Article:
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The UFC’s had a poor run as of late. With a long run of subpar cards, enough interim belts to melt down and gold plate a Cadillac, disappointing injuries, poor promotion and ratings seemingly in a perpetual freefall, even the hardcore fan base can be forgiven for beginning to sour on the bloodsport we know and love.
If the sport ever needed a shot in the arm, now is the time for it, and it seems UFC 223: Ferguson vs. Khabib is just what the doctor ordered.
The co-main event alone, between “Thug” Rose Namajunas and Joanna Jedrzejczyk, is enough to have any red-blooded fan of artful violence chomping at the bit to pay upwards of $65 to see two of the most talented women in combat sports disfigure each other in high definition in a rematch of one of the greatest upsets in history.
The long awaited main event, though, has fallen through so many times that it feels like a recurring prank. If, on this promising fourth attempt, both fighters walk into the cage, there is likely to be a high wind alert from the collective sigh of giddy relief from every member of the global MMA sphere. This matchup of styles is as complex as it is exciting and is virtually guaranteed to produce some of the most intriguing combat this year.
Tony “El Cucuy” Ferguson is entering the fight with an interim belt strapped around his waist, universally viewed as a poor promotional tool that has little sway. Khabib “The Eagle” Nurmagomedov, the uncrowned champion of the lightweight division, boasts a record of 25 wins and no losses, with 16 finishes split between strikes and submissions. Furthermore, he has not had one truly competitive fight inside the UFC. His dominant top control and ground and pound has sustained a reign of terror reminiscent of Ronda Rousey’s era of supposed invulnerability.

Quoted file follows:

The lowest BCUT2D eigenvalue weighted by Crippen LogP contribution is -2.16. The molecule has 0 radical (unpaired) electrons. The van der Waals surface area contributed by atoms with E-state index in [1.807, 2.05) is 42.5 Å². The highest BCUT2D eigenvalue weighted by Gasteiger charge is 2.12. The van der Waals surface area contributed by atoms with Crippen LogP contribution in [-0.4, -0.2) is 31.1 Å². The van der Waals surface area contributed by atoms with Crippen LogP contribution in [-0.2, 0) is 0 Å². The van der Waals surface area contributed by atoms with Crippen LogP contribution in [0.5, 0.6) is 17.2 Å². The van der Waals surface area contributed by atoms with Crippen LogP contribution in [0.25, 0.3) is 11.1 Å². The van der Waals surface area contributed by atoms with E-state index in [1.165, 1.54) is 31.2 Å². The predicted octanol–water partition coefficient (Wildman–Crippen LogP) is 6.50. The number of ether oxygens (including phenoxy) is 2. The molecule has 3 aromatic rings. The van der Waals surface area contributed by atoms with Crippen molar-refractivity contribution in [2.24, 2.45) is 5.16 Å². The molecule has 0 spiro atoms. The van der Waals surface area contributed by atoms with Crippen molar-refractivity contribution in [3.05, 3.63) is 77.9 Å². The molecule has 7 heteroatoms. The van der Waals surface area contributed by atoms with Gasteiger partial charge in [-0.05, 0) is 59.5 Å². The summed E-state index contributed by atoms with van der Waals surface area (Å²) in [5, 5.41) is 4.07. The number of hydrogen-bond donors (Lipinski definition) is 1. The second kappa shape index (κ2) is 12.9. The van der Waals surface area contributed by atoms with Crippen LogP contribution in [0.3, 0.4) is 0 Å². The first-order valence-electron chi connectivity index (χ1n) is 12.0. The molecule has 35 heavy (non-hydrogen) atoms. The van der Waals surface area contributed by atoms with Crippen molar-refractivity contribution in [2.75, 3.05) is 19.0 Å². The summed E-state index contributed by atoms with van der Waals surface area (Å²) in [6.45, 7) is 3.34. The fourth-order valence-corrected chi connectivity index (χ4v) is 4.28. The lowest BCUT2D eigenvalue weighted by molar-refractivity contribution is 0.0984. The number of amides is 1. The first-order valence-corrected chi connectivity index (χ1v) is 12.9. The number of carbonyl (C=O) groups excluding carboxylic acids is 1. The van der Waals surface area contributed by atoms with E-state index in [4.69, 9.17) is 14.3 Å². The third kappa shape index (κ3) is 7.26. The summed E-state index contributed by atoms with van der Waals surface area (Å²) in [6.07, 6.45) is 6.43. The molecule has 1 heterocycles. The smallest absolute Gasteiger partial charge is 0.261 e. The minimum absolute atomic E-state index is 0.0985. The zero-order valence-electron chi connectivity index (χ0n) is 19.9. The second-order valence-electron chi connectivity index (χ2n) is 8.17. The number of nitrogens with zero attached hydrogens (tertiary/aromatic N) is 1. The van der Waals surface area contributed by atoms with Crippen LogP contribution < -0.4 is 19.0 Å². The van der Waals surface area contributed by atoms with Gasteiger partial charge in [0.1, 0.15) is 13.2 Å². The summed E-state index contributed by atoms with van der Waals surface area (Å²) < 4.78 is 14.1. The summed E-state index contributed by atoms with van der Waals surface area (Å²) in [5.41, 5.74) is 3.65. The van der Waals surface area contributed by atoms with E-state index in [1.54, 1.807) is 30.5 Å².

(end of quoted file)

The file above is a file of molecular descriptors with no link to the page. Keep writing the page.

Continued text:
So, here we are. The million dollar question: Can “The Boogeyman” be the first to defeat the man from Dagestan?
Ferguson is, for lack of a better word–both in his public persona and fighting style–strange. A high output fighter with renowned stamina who can fight on the outside or pressure, he moves with unusual timing, uses creative footwork while moving his head off line and likes to attack with long techniques like straight rights, a highly effective jab (that works wonders when he remembers to use it), long uppercuts and flicking front kicks. When things get up close and personal, he uses a slashing elbow to deter advancing opponents.
One of the most interesting things about his game is that, unlike “The Eagle’s” most recent competition, he doesn’t tend to load up his strikes or really explode into anything. His punches are often noncommittal, fired while moving and thrown from strange angles with his hands out or down. His shots have a sort of snapping power that comes from his length and technique, but he never muscles anything he does. His grappling is also built on craftiness and composure, never on overwhelming strength.
Not to understate his technique in any fashion, but Nurmagomedov on the other hand makes constant use of his freakish strength. His boxing technique is sloppy at best, but the threat of the takedown, mixed with the unreal power he carries, makes every strike dangerous. When he gets his hands on opponents he is all but assured to wrangle them to the ground, where he floats on top of them, repeatedly mauling them with short shots bearing unreal power as they futilely attempt to scramble to their feet. If they manage to make it back up, they will have taken hard shots every moment of the way and be rewarded with another punishing takedown from which to restart the process.